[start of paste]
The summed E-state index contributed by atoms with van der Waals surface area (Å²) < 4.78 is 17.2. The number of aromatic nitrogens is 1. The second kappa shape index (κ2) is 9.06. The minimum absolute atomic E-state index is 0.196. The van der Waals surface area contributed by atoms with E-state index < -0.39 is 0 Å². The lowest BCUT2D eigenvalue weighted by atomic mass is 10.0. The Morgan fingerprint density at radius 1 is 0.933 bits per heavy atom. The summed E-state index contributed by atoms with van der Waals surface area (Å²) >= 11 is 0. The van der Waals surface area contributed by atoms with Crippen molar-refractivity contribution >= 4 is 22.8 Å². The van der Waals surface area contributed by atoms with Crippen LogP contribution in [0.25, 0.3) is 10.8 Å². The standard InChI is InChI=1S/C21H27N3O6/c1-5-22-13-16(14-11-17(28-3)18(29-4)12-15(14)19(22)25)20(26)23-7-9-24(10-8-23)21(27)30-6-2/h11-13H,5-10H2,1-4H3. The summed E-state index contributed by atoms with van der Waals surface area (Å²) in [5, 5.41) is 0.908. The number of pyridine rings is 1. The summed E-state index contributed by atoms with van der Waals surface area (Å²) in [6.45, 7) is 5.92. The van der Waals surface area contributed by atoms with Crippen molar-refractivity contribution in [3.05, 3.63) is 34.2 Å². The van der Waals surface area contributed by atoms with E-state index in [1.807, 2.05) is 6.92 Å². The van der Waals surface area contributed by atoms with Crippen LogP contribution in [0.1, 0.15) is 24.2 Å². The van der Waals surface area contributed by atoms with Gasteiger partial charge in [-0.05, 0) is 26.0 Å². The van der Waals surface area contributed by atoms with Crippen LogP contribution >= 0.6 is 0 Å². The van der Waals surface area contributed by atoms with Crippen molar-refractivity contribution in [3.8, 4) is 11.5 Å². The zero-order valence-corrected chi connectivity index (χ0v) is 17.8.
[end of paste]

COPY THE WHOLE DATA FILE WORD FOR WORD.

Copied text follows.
The summed E-state index contributed by atoms with van der Waals surface area (Å²) < 4.78 is 17.2. The number of aromatic nitrogens is 1. The second kappa shape index (κ2) is 9.06. The minimum absolute atomic E-state index is 0.196. The van der Waals surface area contributed by atoms with E-state index < -0.39 is 0 Å². The lowest BCUT2D eigenvalue weighted by atomic mass is 10.0. The Morgan fingerprint density at radius 1 is 0.933 bits per heavy atom. The summed E-state index contributed by atoms with van der Waals surface area (Å²) >= 11 is 0. The van der Waals surface area contributed by atoms with Crippen molar-refractivity contribution >= 4 is 22.8 Å². The van der Waals surface area contributed by atoms with Crippen LogP contribution in [0.25, 0.3) is 10.8 Å². The standard InChI is InChI=1S/C21H27N3O6/c1-5-22-13-16(14-11-17(28-3)18(29-4)12-15(14)19(22)25)20(26)23-7-9-24(10-8-23)21(27)30-6-2/h11-13H,5-10H2,1-4H3. The summed E-state index contributed by atoms with van der Waals surface area (Å²) in [5, 5.41) is 0.908. The number of pyridine rings is 1. The summed E-state index contributed by atoms with van der Waals surface area (Å²) in [6.45, 7) is 5.92. The van der Waals surface area contributed by atoms with Crippen molar-refractivity contribution in [3.05, 3.63) is 34.2 Å². The van der Waals surface area contributed by atoms with E-state index in [1.807, 2.05) is 6.92 Å². The van der Waals surface area contributed by atoms with Crippen LogP contribution in [0.1, 0.15) is 24.2 Å². The van der Waals surface area contributed by atoms with Gasteiger partial charge in [-0.05, 0) is 26.0 Å². The van der Waals surface area contributed by atoms with Crippen LogP contribution >= 0.6 is 0 Å². The van der Waals surface area contributed by atoms with Crippen molar-refractivity contribution in [3.8, 4) is 11.5 Å². The zero-order valence-corrected chi connectivity index (χ0v) is 17.8.